The amount the National Health Service spends on medicines is on the up, forecast to grow 7.6% to £14.4 billion for 2013/14.
The figures, from the Health and Social Care Information Centre (HSCIC), also show that the cost of treatments in hospitals is continuing to rise at a greater rate than those in primary care, and account for a growing proportion of the total estimated spend on medicines.
The amount of cash spent by hospitals on medicines now takes up for 40.1% of the total bill, compared to 37.5% last year, which, the HSCIC notes, is likely because of the launch of new and innovative medicines and the increased use of heavily-priced specialised therapies. That spent by primary care on drugs slipped from 61.2% to 58.8%.
Delving deeper into the figures, out of the National Institute for Health Care Excellence approved medicines the most was spent in primary care on insulin glargine (£78 million) followed by buprenorphine (£65 million), while in secondary care AbbVie’s Humira (adalimumab; £294 million) and Roche/Novartis’ Lucentis (ranibizumab; £243 million) topped the list.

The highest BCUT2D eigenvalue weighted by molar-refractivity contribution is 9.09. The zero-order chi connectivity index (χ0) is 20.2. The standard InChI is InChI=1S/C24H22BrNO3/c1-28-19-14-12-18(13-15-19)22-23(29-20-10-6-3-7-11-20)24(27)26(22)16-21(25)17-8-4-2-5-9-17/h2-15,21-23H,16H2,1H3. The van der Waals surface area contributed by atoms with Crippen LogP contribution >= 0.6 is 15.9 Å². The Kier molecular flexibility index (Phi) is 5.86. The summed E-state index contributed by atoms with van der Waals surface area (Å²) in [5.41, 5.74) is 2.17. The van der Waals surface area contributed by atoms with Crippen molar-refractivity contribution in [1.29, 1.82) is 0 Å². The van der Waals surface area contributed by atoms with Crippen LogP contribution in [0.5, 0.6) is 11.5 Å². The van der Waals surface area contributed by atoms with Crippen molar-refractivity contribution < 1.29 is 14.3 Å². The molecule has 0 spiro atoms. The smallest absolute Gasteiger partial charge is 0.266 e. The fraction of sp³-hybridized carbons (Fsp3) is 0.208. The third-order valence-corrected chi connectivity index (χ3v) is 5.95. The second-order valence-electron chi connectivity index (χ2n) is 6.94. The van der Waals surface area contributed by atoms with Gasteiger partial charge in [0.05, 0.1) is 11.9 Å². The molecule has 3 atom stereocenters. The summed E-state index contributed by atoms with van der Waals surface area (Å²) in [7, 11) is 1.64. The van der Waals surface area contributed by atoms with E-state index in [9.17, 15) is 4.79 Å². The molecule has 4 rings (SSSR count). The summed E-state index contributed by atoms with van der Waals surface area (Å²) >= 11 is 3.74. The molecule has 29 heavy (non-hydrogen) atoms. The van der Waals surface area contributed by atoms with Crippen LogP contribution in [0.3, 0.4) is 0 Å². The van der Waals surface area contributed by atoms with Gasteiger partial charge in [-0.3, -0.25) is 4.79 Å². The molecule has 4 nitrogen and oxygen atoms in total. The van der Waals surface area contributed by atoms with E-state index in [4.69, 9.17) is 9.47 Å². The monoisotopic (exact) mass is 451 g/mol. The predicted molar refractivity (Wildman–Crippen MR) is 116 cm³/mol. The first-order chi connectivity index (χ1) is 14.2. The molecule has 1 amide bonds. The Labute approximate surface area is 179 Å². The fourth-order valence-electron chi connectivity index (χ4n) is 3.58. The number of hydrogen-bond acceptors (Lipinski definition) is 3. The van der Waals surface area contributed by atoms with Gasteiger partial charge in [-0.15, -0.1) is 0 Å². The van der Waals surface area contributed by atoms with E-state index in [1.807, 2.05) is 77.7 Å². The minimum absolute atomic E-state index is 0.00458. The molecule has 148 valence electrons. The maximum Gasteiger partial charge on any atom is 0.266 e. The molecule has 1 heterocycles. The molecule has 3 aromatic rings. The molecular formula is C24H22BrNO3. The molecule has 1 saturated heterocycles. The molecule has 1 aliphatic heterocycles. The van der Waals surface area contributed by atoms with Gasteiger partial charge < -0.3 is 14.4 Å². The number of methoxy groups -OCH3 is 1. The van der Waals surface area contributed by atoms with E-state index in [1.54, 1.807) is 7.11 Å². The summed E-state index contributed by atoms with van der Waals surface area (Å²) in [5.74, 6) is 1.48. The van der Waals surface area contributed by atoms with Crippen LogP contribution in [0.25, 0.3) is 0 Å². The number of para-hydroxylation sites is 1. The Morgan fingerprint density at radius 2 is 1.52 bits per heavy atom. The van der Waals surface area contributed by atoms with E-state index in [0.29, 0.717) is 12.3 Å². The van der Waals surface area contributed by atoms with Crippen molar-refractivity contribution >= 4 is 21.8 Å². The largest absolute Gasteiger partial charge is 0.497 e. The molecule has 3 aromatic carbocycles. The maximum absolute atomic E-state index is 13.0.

Overall, the top three NICE-approved medicines in terms of cost to the NHS were the biologics Humira (£311 million), Lucentis (243 million), and Amgen’s Enbrel (etanercept; £233 million).
"It is encouraging to see growth in prescribing of medicines in hospital settings as appropriate prescribing of medicines plays a valuable part in care pathways,” said David Watson, Head of Commercial at the Association of the British Pharmaceutical Industry.
But, “despite this overall increase in hospital prescribing there remains an issue in the UK with the use of newer innovative medicines, where many barriers still exist which prevent their use,” he noted.